Human organs from prisoners: kidneys for life

Journal of Medical Ethics 29 (3):171-175 (2003)

Abstract
A proposal to allow prisoners to save their lives or to be eligible for commutation of sentence by donating kidneys for transplantation has been a subject of controversy in the Philippines. Notwithstanding the vulnerabilities associated with imprisonment, there are good reasons for allowing organ donations by prisoners. Under certain conditions, such donations can be very beneficial not only to the recipients but to the prisoners themselves. While protection needs to be given to avoid coercion and exploitation, overprotection has to be avoided. The prohibition on the involvement of prisoners in organ transplantation constitutes unjustified overprotection. Under certain conditions, prisoners can make genuinely independent decisions. When it can be reasonably ascertained that they are able to decide freely, society should recognise an obligation to help them implement their decisions, such as when they intend to donate an organ as a way of asserting their religious faith and performing a sacrifice in atonement for their sins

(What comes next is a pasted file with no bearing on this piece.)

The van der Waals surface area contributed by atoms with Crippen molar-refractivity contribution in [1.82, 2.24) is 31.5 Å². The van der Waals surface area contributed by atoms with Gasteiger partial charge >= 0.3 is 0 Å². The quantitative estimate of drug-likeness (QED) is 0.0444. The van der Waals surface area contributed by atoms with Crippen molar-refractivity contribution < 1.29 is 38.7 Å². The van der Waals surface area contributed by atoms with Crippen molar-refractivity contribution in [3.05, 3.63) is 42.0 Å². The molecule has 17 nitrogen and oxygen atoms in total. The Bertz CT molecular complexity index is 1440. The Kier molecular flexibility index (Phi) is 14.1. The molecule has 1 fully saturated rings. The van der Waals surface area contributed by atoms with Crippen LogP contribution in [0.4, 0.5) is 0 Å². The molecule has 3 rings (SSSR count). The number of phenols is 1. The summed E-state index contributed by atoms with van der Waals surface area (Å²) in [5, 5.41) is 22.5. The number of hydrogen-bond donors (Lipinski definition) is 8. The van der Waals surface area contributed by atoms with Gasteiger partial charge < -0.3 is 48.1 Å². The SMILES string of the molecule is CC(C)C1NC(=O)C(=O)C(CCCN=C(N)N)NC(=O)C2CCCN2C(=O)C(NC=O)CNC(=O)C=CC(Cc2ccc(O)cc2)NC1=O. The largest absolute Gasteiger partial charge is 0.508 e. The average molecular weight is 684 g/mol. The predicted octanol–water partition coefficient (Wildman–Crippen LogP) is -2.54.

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DOI 10.1136/jme.29.3.171
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